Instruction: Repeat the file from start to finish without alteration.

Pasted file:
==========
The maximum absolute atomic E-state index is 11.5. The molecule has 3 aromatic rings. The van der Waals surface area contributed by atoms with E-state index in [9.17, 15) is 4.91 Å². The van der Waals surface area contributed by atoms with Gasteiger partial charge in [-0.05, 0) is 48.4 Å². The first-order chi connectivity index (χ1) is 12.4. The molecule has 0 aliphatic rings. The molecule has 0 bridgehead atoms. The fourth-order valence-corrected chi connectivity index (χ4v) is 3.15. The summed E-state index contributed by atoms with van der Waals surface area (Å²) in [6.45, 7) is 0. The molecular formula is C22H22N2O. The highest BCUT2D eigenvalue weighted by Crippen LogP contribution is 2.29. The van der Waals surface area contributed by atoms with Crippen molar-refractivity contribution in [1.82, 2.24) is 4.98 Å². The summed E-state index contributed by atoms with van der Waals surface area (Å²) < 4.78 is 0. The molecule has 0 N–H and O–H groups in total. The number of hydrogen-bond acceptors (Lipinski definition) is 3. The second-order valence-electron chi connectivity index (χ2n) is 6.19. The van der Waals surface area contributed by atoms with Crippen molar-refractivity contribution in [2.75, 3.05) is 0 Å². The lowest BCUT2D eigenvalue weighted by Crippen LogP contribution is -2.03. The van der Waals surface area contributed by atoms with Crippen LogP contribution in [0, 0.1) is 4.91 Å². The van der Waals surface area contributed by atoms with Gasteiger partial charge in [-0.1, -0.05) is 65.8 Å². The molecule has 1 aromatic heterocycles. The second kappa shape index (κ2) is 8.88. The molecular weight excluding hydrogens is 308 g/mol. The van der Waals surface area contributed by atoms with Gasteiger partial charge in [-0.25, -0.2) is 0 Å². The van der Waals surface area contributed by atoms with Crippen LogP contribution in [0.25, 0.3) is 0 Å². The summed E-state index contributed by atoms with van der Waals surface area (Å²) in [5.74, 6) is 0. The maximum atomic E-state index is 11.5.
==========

The maximum absolute atomic E-state index is 11.5. The molecule has 3 aromatic rings. The van der Waals surface area contributed by atoms with E-state index in [9.17, 15) is 4.91 Å². The van der Waals surface area contributed by atoms with Gasteiger partial charge in [-0.05, 0) is 48.4 Å². The first-order chi connectivity index (χ1) is 12.4. The molecule has 0 aliphatic rings. The molecule has 0 bridgehead atoms. The fourth-order valence-corrected chi connectivity index (χ4v) is 3.15. The summed E-state index contributed by atoms with van der Waals surface area (Å²) in [6.45, 7) is 0. The molecular formula is C22H22N2O. The highest BCUT2D eigenvalue weighted by Crippen LogP contribution is 2.29. The van der Waals surface area contributed by atoms with Crippen molar-refractivity contribution in [1.82, 2.24) is 4.98 Å². The summed E-state index contributed by atoms with van der Waals surface area (Å²) < 4.78 is 0. The molecule has 0 N–H and O–H groups in total. The number of hydrogen-bond acceptors (Lipinski definition) is 3. The second-order valence-electron chi connectivity index (χ2n) is 6.19. The van der Waals surface area contributed by atoms with Crippen molar-refractivity contribution in [2.75, 3.05) is 0 Å². The lowest BCUT2D eigenvalue weighted by Crippen LogP contribution is -2.03. The van der Waals surface area contributed by atoms with Crippen LogP contribution in [0, 0.1) is 4.91 Å². The van der Waals surface area contributed by atoms with Gasteiger partial charge in [-0.1, -0.05) is 65.8 Å². The molecule has 1 aromatic heterocycles. The second kappa shape index (κ2) is 8.88. The molecular weight excluding hydrogens is 308 g/mol. The van der Waals surface area contributed by atoms with Gasteiger partial charge in [-0.25, -0.2) is 0 Å². The van der Waals surface area contributed by atoms with Crippen LogP contribution in [0.25, 0.3) is 0 Å². The summed E-state index contributed by atoms with van der Waals surface area (Å²) in [5.74, 6) is 0. The maximum atomic E-state index is 11.5.